Let’s Raise a Glass (or two) to the Sober Scene

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By Alice Hodgson, Insight Manager
With Sober October just around the corner, and Dry January increasing in popularity, having a cheeky pint, or glass of wine – or three, during the week and getting merry at the weekend could become a thing of the past.

 

Add this to the fact that alcohol intake is at its lowest amongst young people since 1982, and it’s clearly going to become a concern for booze brands. In fact, a well-known alcopop brand told us how it’s affecting its business at our shopper marketing event just last week. We’ll have the full interview on the blog soon, so keep an eye out!

 

A positive side effect, to this new behaviour, is the raft of new non-alcoholic drinks that are being born. The innovation and growth they’re achieving is deservedly generating excitement in the drinks sector. Distill Ventures believes the development of grown-up, non-alcoholic drinks mark the “biggest opportunity in the drinks industry right now” – that’s a major endorsement for the trend.

 

In a recent report, Research and Markets said the shift from alcoholic to non-alcoholic drinks would help increase the size of the total non-alcoholic beverage market from $1.5bn in 2015 to $2.2bn by 2022. In addition to that whopping figure, further stats show that Brits have guzzled a record 18.2 million litres of low and non-alcoholic beer in the past year. This is while super strength brews fell into a major decline, according to a recent report by The Grocer. Sales of low and non-alcoholic drinks grew by 20.5%, from £5.9m to £34.7m over the past 12 months, with volumes up 16.8% – the highest growth in five years, according to the latest Nielsen figures.

 

The trend for adult soft drinks is also being driven by a decrease in alcohol consumption in many mature markets. In the UK, alcohol consumption fell by 26% between 2002 and 2012, according to government statistics. In France, per capita consumption dropped by 14% over the same period and by 9% in Germany, according to the Organisation for Economic Co-operation and Development (OECD), though it has increased by 6% in the US.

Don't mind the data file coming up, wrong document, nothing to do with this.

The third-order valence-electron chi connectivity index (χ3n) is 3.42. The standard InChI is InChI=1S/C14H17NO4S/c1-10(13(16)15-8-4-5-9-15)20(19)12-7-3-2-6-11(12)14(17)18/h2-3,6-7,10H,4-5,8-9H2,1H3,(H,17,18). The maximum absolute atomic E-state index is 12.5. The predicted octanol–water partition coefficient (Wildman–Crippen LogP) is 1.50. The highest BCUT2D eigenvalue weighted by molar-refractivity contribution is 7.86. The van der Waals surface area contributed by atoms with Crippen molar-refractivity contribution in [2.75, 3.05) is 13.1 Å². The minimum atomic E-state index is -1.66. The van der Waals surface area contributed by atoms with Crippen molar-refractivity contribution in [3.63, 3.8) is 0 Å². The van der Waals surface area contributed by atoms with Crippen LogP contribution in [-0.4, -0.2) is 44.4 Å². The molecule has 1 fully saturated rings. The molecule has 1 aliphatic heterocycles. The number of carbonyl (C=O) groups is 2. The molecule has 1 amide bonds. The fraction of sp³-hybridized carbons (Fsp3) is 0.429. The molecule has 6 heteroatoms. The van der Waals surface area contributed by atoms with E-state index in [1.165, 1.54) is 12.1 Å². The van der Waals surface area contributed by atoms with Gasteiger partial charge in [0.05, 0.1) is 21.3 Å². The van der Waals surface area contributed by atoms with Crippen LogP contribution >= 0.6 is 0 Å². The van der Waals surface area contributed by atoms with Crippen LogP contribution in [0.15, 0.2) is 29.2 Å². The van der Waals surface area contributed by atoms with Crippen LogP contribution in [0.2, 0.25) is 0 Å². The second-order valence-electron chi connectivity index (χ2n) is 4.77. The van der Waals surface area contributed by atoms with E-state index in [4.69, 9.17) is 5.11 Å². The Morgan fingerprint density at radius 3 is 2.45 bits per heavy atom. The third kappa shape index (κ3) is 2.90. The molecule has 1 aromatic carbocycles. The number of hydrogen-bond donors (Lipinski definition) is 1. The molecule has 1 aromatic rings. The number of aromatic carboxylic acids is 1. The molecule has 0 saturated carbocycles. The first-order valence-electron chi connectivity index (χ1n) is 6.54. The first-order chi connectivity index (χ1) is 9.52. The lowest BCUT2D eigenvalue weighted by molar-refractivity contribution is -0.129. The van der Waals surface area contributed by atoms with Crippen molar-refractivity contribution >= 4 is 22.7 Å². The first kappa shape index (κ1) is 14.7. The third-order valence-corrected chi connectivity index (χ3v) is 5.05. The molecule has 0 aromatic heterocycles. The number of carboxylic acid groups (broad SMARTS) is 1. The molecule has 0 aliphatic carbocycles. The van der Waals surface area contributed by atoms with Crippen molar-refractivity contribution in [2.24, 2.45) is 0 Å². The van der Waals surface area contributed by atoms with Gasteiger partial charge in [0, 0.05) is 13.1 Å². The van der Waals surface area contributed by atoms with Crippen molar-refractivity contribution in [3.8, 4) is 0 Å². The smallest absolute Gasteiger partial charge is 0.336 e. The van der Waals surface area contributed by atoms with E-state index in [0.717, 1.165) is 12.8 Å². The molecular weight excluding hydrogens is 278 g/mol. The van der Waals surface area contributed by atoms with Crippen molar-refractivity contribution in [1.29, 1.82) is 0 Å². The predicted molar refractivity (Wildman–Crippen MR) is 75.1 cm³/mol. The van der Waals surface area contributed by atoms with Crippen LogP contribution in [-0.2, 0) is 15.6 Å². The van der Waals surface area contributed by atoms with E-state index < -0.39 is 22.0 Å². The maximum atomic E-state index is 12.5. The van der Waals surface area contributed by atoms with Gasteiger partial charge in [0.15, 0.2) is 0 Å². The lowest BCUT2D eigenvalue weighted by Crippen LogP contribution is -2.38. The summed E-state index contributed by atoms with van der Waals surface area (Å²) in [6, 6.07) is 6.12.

In countries where consumption is falling, ageing populations have contributed to the decline but millennials and younger consumers in the UK are also drinking a lot less than their parents did at the same age. I know, I didn’t believe it either!

 

Consumers now have a greater curiosity around different flavours and the experience that comes with these drinks. Nick Strangeway, former bartender and co-founder of Hepple Gin and drinks consultancy, says: “If you look at non-alcohol drinks, they are fairly juvenile and slightly patronising. What’s new now is that you can get a ready-made non-alcoholic beverage that has had the same amount of thought put into it as a spirit.” Good news for those looking for a soft-drink but don’t want to drink pints of lime and soda all night long.

 

Non-alcoholic drinks are solving the dilemma of what to drink when you’re not drinking, and to avoid being the one that orders a virgin cocktail out of choice. More and more people are trying to avoid alcohol and are finding substitutes for it, without having to choose boring soft drinks.

 

A greater focus on health and wellbeing among consumers and a thirst for memorable experiences has fuelled the rise of premium craft drinks. So-called ‘non-drinkers’ are calling time on dull soft drinks.

 

Perhaps it’s time to make a switch and say goodbye to those dreaded hangovers!


We understand that keeping up to date with the latest news, views and trends can be only but a dream to the time poor among us.

 

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If you are interesting in hearing more about our Insight service, please email Alice.hodgson@ingenuitylondon.com or fill in your details below to sign up. 

 

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